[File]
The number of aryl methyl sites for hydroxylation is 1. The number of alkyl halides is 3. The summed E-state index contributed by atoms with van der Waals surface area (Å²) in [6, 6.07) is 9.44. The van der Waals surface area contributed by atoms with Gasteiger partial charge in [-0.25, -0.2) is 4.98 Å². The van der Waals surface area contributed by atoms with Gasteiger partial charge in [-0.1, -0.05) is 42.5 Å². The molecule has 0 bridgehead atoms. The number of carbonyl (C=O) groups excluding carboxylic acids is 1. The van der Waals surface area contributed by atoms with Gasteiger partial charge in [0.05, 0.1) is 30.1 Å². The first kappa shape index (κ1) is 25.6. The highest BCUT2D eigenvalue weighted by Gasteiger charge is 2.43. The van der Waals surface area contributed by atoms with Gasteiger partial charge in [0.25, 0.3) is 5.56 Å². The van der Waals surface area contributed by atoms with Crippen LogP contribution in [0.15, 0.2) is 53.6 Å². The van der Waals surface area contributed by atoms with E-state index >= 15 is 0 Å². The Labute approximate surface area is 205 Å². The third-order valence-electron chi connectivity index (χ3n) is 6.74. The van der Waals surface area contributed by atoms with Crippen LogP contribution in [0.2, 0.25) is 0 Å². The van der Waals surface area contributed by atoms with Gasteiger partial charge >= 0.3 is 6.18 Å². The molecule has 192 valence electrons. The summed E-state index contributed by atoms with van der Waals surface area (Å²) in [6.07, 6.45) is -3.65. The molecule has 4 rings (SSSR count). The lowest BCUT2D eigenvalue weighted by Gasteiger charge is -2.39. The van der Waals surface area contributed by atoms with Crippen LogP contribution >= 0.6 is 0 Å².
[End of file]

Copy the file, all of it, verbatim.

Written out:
The number of aryl methyl sites for hydroxylation is 1. The number of alkyl halides is 3. The summed E-state index contributed by atoms with van der Waals surface area (Å²) in [6, 6.07) is 9.44. The van der Waals surface area contributed by atoms with Gasteiger partial charge in [-0.25, -0.2) is 4.98 Å². The van der Waals surface area contributed by atoms with Gasteiger partial charge in [-0.1, -0.05) is 42.5 Å². The molecule has 0 bridgehead atoms. The number of carbonyl (C=O) groups excluding carboxylic acids is 1. The van der Waals surface area contributed by atoms with Gasteiger partial charge in [0.05, 0.1) is 30.1 Å². The first kappa shape index (κ1) is 25.6. The highest BCUT2D eigenvalue weighted by Gasteiger charge is 2.43. The van der Waals surface area contributed by atoms with Gasteiger partial charge in [0.25, 0.3) is 5.56 Å². The van der Waals surface area contributed by atoms with Crippen LogP contribution in [0.15, 0.2) is 53.6 Å². The van der Waals surface area contributed by atoms with E-state index >= 15 is 0 Å². The Labute approximate surface area is 205 Å². The third-order valence-electron chi connectivity index (χ3n) is 6.74. The van der Waals surface area contributed by atoms with Crippen LogP contribution in [0.2, 0.25) is 0 Å². The van der Waals surface area contributed by atoms with Gasteiger partial charge >= 0.3 is 6.18 Å². The molecule has 192 valence electrons. The summed E-state index contributed by atoms with van der Waals surface area (Å²) in [6.07, 6.45) is -3.65. The molecule has 4 rings (SSSR count). The lowest BCUT2D eigenvalue weighted by Gasteiger charge is -2.39. The van der Waals surface area contributed by atoms with Crippen LogP contribution >= 0.6 is 0 Å².